Ruby, traumatized by the murder of her ex, Attila Johnson, eighteen months prior (in Gargantuan), discovers a severed human foot jutting out of her psychiatrist's fish tank. Turns out, the foot belongs to the husband of Ruby's psychiatrist (Dr. Jody Ray), who tells Ruby that her moody husband is probably pulling another kidnapping scam to get money out of her.

More than that is going on, however, forcing Ruby into yet another mystery (which reads less like a mystery than an sassy, quirky episode of Ruby's life). Estep has abandoned the first-person, alternating-characters narrative: this time out, it's all Ruby, in the first person. Estep has also streamlined the narrative, giving less time to character descriptions (which are often delectable doozies), and upping the action ante, without sacrificing the light, amiable tone of the first two books.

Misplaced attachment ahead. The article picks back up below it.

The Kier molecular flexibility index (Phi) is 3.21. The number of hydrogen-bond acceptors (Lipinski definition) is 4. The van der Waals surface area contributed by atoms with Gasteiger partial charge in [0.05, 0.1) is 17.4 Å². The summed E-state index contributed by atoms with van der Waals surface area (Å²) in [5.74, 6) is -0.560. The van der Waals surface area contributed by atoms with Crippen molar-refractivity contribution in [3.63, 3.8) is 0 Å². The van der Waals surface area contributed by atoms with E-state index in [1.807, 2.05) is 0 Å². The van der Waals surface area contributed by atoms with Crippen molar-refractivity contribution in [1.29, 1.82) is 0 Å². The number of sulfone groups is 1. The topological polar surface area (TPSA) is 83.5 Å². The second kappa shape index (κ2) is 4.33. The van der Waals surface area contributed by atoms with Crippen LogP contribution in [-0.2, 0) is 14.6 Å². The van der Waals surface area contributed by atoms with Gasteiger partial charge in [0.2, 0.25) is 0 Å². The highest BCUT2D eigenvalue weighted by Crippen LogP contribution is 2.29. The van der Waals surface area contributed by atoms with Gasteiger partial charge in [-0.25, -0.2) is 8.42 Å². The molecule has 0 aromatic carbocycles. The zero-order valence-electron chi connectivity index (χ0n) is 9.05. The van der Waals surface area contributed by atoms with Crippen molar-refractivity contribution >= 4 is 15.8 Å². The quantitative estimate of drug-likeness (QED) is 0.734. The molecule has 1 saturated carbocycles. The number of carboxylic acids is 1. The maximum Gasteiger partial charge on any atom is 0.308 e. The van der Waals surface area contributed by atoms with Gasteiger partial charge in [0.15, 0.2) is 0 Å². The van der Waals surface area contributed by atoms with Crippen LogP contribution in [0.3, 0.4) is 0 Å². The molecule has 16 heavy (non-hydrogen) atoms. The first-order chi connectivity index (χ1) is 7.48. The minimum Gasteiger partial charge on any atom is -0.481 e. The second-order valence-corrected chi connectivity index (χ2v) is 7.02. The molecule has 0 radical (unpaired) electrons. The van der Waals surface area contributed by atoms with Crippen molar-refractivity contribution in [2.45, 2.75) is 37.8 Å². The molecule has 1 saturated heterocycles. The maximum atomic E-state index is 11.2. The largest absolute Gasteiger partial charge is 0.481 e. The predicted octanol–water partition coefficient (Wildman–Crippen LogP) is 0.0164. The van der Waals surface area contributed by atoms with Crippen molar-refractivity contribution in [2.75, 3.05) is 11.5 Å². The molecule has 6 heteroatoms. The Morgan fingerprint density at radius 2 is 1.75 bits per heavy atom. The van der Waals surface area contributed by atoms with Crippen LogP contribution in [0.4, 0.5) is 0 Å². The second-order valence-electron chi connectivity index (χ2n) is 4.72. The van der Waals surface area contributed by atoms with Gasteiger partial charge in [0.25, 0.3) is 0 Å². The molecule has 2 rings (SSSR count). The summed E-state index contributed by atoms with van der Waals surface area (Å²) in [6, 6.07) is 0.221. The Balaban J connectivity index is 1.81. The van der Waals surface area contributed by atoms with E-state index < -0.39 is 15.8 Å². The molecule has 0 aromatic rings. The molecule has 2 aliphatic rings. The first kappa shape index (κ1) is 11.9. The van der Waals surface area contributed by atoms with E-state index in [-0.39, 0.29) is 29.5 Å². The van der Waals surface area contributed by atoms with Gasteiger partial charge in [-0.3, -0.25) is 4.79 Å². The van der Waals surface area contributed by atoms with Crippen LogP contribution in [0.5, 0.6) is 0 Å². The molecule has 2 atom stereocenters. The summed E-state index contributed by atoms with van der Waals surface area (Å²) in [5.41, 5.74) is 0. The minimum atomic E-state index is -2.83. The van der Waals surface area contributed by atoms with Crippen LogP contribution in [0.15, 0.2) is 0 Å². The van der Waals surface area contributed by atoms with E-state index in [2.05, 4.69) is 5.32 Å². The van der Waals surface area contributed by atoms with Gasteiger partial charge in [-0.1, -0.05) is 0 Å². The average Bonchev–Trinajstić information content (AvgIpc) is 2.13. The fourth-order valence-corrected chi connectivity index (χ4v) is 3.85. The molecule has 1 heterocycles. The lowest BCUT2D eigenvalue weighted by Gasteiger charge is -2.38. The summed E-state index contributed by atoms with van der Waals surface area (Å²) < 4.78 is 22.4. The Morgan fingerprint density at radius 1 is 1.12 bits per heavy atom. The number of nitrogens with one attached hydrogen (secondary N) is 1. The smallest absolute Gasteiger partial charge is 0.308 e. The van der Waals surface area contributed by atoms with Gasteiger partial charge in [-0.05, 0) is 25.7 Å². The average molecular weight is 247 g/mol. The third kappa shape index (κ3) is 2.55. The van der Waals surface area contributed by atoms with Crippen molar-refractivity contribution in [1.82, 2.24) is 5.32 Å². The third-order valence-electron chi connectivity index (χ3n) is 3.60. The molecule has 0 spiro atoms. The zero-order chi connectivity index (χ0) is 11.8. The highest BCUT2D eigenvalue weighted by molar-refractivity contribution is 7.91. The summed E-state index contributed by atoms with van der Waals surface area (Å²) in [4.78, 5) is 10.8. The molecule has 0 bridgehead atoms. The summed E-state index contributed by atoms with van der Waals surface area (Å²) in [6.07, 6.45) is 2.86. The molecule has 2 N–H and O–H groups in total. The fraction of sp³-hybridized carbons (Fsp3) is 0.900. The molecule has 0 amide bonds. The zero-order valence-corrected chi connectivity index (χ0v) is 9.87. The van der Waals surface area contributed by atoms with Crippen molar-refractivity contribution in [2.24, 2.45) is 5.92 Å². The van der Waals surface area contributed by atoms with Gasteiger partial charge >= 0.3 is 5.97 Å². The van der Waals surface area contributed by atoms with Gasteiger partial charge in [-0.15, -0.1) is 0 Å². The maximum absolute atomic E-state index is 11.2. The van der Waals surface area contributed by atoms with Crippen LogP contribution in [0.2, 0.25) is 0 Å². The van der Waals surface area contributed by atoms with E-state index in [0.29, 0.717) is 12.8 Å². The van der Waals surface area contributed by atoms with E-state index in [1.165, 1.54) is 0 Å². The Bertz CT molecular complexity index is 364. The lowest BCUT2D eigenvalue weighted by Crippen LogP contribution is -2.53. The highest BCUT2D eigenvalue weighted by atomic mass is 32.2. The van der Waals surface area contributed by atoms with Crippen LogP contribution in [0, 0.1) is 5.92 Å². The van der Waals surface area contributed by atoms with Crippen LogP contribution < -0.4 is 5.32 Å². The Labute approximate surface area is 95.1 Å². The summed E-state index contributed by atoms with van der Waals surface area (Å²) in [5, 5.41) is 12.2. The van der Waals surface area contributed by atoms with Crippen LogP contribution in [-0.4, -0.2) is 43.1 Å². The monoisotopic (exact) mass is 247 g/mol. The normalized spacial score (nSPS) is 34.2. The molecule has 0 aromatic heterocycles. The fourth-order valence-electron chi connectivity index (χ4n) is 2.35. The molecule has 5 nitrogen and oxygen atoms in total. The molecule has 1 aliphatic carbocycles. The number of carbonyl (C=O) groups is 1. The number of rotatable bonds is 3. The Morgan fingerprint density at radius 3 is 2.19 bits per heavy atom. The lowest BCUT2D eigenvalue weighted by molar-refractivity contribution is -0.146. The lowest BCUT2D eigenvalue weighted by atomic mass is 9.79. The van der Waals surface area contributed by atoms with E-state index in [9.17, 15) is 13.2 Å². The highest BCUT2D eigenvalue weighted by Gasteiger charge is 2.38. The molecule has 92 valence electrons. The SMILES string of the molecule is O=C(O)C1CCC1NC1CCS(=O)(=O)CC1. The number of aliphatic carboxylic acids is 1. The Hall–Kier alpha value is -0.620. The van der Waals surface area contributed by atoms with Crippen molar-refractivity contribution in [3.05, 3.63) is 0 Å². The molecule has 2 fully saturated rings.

The only nit I have with this smile-soliciting work is that Ruby's mid-book tiff with her current beau, Ed, feels forced – Ed, in the two previous books, was never this petty, so why now? It's not enough to make me not want to own Flamethrower, but it is incongruent with Ed's previous behavior.

That said, this is my favorite entry in the series (thus far). Worth checking out.

Thursday, September 28, 2006

Anonymous Rex, by Eric Garcia

(hb; 2000)

From the inside flap:

“Vincent Rubio, a Los Angeles private investigator, is down on his luck: He's out of work. His car's been repossessed. His partner has died under mysterious circumstances. And his tail just won't stay put. Vincent is a dinosaur – a Veliciraptor, to be precise. It seems the dinosaurs faked their extinction 65 million years ago and still roam the earth, disguised in convincing latex costumes that help them blend perfectly into human society. A heightened sense of smell allows the dinos to detect one another – Vincent's got an odor like a tasty Cuban cigar.